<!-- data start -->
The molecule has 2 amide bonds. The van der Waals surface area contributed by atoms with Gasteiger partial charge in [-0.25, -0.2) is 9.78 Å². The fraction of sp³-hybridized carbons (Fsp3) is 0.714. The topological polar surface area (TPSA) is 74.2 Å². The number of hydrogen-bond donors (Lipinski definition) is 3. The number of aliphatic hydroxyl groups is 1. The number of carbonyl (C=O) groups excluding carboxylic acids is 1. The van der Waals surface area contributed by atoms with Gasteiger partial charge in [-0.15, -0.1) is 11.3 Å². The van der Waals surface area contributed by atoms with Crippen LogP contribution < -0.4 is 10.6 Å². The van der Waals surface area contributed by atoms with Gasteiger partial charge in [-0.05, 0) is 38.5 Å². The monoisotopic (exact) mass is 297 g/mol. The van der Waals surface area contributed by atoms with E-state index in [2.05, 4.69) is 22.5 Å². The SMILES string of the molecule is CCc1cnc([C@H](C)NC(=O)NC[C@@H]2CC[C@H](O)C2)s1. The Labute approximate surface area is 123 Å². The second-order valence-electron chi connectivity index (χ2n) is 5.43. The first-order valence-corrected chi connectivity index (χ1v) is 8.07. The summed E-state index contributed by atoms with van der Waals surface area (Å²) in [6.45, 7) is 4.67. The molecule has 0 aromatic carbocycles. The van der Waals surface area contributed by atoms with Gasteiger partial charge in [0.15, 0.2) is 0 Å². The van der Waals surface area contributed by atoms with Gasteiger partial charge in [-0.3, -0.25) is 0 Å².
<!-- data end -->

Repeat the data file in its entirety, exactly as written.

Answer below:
The molecule has 2 amide bonds. The van der Waals surface area contributed by atoms with Gasteiger partial charge in [-0.25, -0.2) is 9.78 Å². The fraction of sp³-hybridized carbons (Fsp3) is 0.714. The topological polar surface area (TPSA) is 74.2 Å². The number of hydrogen-bond donors (Lipinski definition) is 3. The number of aliphatic hydroxyl groups is 1. The number of carbonyl (C=O) groups excluding carboxylic acids is 1. The van der Waals surface area contributed by atoms with Gasteiger partial charge in [-0.15, -0.1) is 11.3 Å². The van der Waals surface area contributed by atoms with Crippen LogP contribution < -0.4 is 10.6 Å². The van der Waals surface area contributed by atoms with Gasteiger partial charge in [-0.05, 0) is 38.5 Å². The monoisotopic (exact) mass is 297 g/mol. The van der Waals surface area contributed by atoms with E-state index in [2.05, 4.69) is 22.5 Å². The SMILES string of the molecule is CCc1cnc([C@H](C)NC(=O)NC[C@@H]2CC[C@H](O)C2)s1. The Labute approximate surface area is 123 Å². The second-order valence-electron chi connectivity index (χ2n) is 5.43. The first-order valence-corrected chi connectivity index (χ1v) is 8.07. The summed E-state index contributed by atoms with van der Waals surface area (Å²) in [6.45, 7) is 4.67. The molecule has 0 aromatic carbocycles. The van der Waals surface area contributed by atoms with Gasteiger partial charge in [0.15, 0.2) is 0 Å². The van der Waals surface area contributed by atoms with Gasteiger partial charge in [-0.3, -0.25) is 0 Å².